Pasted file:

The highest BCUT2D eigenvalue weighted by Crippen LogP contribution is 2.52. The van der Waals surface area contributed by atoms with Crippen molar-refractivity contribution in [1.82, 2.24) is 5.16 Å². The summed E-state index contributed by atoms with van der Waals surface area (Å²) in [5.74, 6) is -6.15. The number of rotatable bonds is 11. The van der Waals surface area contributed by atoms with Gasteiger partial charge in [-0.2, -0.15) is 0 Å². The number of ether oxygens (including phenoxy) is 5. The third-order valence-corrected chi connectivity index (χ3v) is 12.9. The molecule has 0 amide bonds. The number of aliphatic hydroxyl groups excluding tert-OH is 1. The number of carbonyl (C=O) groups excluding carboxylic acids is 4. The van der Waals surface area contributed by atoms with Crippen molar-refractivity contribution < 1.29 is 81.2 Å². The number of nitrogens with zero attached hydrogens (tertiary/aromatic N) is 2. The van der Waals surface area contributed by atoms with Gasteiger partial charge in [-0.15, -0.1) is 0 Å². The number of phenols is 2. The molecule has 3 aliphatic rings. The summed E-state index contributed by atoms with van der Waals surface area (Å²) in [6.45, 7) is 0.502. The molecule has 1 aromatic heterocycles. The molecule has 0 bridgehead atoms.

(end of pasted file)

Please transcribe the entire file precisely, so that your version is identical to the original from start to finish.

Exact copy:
The highest BCUT2D eigenvalue weighted by Crippen LogP contribution is 2.52. The van der Waals surface area contributed by atoms with Crippen molar-refractivity contribution in [1.82, 2.24) is 5.16 Å². The summed E-state index contributed by atoms with van der Waals surface area (Å²) in [5.74, 6) is -6.15. The number of rotatable bonds is 11. The van der Waals surface area contributed by atoms with Gasteiger partial charge in [-0.2, -0.15) is 0 Å². The number of ether oxygens (including phenoxy) is 5. The third-order valence-corrected chi connectivity index (χ3v) is 12.9. The molecule has 0 amide bonds. The number of aliphatic hydroxyl groups excluding tert-OH is 1. The number of carbonyl (C=O) groups excluding carboxylic acids is 4. The van der Waals surface area contributed by atoms with Crippen molar-refractivity contribution < 1.29 is 81.2 Å². The number of nitrogens with zero attached hydrogens (tertiary/aromatic N) is 2. The van der Waals surface area contributed by atoms with Gasteiger partial charge in [-0.15, -0.1) is 0 Å². The number of phenols is 2. The molecule has 3 aliphatic rings. The summed E-state index contributed by atoms with van der Waals surface area (Å²) in [6.45, 7) is 0.502. The molecule has 1 aromatic heterocycles. The molecule has 0 bridgehead atoms.